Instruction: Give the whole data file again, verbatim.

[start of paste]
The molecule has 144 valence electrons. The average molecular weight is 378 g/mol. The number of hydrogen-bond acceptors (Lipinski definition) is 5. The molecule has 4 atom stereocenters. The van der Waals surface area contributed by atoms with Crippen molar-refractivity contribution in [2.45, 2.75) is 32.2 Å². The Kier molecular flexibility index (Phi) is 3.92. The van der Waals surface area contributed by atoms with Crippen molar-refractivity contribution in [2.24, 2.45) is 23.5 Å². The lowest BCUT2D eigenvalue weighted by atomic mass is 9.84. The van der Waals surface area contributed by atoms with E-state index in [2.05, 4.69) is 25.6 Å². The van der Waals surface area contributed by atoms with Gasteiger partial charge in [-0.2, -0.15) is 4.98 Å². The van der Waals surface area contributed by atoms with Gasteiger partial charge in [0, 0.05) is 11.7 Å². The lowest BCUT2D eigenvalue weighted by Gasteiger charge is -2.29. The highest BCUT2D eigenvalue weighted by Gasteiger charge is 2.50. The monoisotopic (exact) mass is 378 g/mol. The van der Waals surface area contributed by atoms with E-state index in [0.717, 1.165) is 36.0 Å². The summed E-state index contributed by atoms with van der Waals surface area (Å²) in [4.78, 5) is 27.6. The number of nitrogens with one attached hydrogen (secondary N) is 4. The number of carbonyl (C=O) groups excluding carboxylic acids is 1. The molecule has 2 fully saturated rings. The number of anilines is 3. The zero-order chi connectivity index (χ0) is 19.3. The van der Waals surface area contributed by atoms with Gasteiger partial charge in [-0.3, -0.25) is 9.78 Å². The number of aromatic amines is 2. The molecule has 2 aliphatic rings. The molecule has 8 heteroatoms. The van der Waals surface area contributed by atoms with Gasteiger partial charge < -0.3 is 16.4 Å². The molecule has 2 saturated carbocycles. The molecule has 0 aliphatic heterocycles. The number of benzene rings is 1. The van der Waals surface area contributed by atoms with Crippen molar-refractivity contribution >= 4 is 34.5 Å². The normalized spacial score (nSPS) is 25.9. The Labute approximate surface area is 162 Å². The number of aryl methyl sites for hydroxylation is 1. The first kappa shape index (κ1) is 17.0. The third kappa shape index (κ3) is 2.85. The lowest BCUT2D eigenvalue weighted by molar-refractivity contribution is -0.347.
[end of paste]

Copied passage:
The molecule has 144 valence electrons. The average molecular weight is 378 g/mol. The number of hydrogen-bond acceptors (Lipinski definition) is 5. The molecule has 4 atom stereocenters. The van der Waals surface area contributed by atoms with Crippen molar-refractivity contribution in [2.45, 2.75) is 32.2 Å². The Kier molecular flexibility index (Phi) is 3.92. The van der Waals surface area contributed by atoms with Crippen molar-refractivity contribution in [2.24, 2.45) is 23.5 Å². The lowest BCUT2D eigenvalue weighted by atomic mass is 9.84. The van der Waals surface area contributed by atoms with E-state index in [2.05, 4.69) is 25.6 Å². The van der Waals surface area contributed by atoms with Gasteiger partial charge in [-0.2, -0.15) is 4.98 Å². The van der Waals surface area contributed by atoms with Gasteiger partial charge in [0, 0.05) is 11.7 Å². The lowest BCUT2D eigenvalue weighted by Gasteiger charge is -2.29. The highest BCUT2D eigenvalue weighted by Gasteiger charge is 2.50. The monoisotopic (exact) mass is 378 g/mol. The van der Waals surface area contributed by atoms with E-state index in [0.717, 1.165) is 36.0 Å². The summed E-state index contributed by atoms with van der Waals surface area (Å²) in [4.78, 5) is 27.6. The number of nitrogens with one attached hydrogen (secondary N) is 4. The number of carbonyl (C=O) groups excluding carboxylic acids is 1. The molecule has 2 fully saturated rings. The number of anilines is 3. The zero-order chi connectivity index (χ0) is 19.3. The van der Waals surface area contributed by atoms with Gasteiger partial charge in [-0.3, -0.25) is 9.78 Å². The number of aromatic amines is 2. The molecule has 2 aliphatic rings. The molecule has 8 heteroatoms. The van der Waals surface area contributed by atoms with Gasteiger partial charge < -0.3 is 16.4 Å². The molecule has 2 saturated carbocycles. The molecule has 0 aliphatic heterocycles. The number of benzene rings is 1. The van der Waals surface area contributed by atoms with Crippen molar-refractivity contribution >= 4 is 34.5 Å². The normalized spacial score (nSPS) is 25.9. The Labute approximate surface area is 162 Å². The number of aryl methyl sites for hydroxylation is 1. The first kappa shape index (κ1) is 17.0. The third kappa shape index (κ3) is 2.85. The lowest BCUT2D eigenvalue weighted by molar-refractivity contribution is -0.347.